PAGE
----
Tony Softli of 101ESPN St. Louis offers a detailed scouting report from Missouri's pro day featuring Blaine Gabbert and Aldon Smith. 49ers coach Jim Harbaugh was among those in attendance. Softli on Gabbert: "In my top 32 regardless of position, Gabbert is ranked 9th and will remain there because I don’t move players up and down the draft rankings based on a spring workout. But, he did solidify himself as a top-five pick in a lot of minds of those NFL coaches and general managers that were in attendance yesterday. When asked by several coaches, scouts and media if this quarterback compares to Sam Bradford, I paused and said no. The grade I put on Sam Bradford, my last draft class with the St. Louis Rams, was second only to Peyton Manning, who is the highest graded quarterback in my 15-year tenure as a personnel man in the NFL."

Howard Balzer of 101ESPN St. Louis passes along thoughts on the Rams from general manager Billy Devaney, plus a note about the Rams' chances of appearing in the NFL exhibition opener in Canton. Devaney on the 2011 draft's depth of defensive linemen: "Yeah. Outside guys, defensive ends, it looks like it's really deep. In fact, it looks like it's deep in 3-4 ends. We're a 4-3 team and we think there's some really quality depth as pass-rushers at defensive end, that goes into the second round. So we're excited about that."

Jeff Legwold of the Denver Post blames Aaron Curry's underwhelming first two NFL seasons on forces largely beyond the Seattle lienbacker's control: injuries, injuries to teammates and coaching/scheme changes. He expects more from 2011 draft prospect Von Miller. Legwold: "Defensive players who can get to the quarterback in college, especially at the Division I-A level, usually find a way to get to the quarterback in the NFL. Miller led the nation in sacks with 17 in 2009 and had 10.5 sacks in 2010, when he faced a lot of double-team blocks. He plays well outside and inside and should be a high pick in the April 28-30 draft. Pass-rushers who struggle in the NFL usually are pass-rushers who have trouble working inside, like former Broncos first-round draft pack Jarvis Moss." Curry's instincts haven't come through to the degree I would have expected. That could be his fault or the fault of factors Legwold cited, or a combination.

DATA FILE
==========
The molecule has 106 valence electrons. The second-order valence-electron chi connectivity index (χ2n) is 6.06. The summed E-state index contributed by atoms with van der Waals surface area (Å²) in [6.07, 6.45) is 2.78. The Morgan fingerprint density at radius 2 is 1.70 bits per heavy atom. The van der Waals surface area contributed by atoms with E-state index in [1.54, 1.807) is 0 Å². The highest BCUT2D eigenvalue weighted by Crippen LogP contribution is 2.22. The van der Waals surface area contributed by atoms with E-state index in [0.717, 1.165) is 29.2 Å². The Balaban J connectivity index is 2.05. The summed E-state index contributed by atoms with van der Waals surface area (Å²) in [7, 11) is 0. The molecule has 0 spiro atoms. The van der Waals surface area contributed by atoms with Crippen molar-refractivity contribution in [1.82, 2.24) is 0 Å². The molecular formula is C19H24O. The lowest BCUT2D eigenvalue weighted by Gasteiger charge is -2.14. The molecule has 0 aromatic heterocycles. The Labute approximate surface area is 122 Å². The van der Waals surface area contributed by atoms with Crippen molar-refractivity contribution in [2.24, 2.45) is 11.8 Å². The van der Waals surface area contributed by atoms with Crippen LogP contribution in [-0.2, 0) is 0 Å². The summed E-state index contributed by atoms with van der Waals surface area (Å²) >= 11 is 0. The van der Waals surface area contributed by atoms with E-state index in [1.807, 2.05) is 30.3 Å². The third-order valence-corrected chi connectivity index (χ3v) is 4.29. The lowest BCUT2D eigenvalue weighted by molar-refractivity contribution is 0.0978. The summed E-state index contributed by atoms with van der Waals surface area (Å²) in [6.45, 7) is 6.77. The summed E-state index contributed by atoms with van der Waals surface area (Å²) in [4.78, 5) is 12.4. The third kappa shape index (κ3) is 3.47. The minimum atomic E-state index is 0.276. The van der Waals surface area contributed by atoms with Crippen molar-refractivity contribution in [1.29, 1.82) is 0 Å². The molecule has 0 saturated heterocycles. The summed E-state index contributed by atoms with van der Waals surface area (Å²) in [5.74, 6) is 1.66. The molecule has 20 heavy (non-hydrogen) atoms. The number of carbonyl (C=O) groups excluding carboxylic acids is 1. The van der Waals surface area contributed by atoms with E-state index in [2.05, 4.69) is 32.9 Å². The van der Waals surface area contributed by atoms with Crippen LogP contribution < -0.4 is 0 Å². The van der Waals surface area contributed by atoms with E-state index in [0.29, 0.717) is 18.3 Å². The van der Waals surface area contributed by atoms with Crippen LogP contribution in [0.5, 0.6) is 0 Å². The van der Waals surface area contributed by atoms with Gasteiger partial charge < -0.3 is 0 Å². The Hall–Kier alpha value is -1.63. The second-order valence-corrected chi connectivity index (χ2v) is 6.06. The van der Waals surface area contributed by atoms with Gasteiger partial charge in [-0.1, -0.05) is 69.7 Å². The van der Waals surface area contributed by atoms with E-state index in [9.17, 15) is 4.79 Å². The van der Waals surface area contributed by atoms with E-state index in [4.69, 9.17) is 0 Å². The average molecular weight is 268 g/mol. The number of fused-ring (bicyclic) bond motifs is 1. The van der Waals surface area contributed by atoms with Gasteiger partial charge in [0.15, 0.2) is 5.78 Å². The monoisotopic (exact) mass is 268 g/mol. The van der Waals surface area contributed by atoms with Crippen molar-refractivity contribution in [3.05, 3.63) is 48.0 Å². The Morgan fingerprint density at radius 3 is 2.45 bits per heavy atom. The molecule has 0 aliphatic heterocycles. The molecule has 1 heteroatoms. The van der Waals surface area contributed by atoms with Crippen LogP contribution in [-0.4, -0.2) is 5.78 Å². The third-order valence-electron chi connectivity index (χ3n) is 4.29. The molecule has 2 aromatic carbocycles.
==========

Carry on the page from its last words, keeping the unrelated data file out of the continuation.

Darren Urban of isn't convinced the Cardinals will draft a quarterback in the first round, but if they had to choose between Blaine Gabbert and Cam Newton, he thinks Gabbert would be the choice. Urban: "There’s just something about everything that swirls around Newton off the field that I think they think Gabbert would be a safer pick." That is my sense as well, based in part on comments the team has made about needing to make sure a quarterback drafted that early has no question marks.

Also from Urban: A look at how the Cardinals' video department puts technology to use. One example: When the team hired Ray Horton as defensive coordinator, several players asked for Steelers video, the better to help them learn the defense Horton is bringing from Pittsburgh.

Matt Barrows of the Sacramento Bee says multiple 49ers coaches attended Stanford's pro day, no surprise given proximity and those assistants' history at the university. Barrows: "Among the coaches making the short drive up Highway 101 were defensive coordinator Vic Fangio, offensive coordinator Greg Roman, offensive line coach Tim Drevno and running backs coach Tom Rathman, who put Stanford fullback Owen Marecic through cone drills and then spent more than a half hour chatting with Marecic in a corner of the practice field." Rathman was not at Stanford last season, so this workout was probably more helpful for him.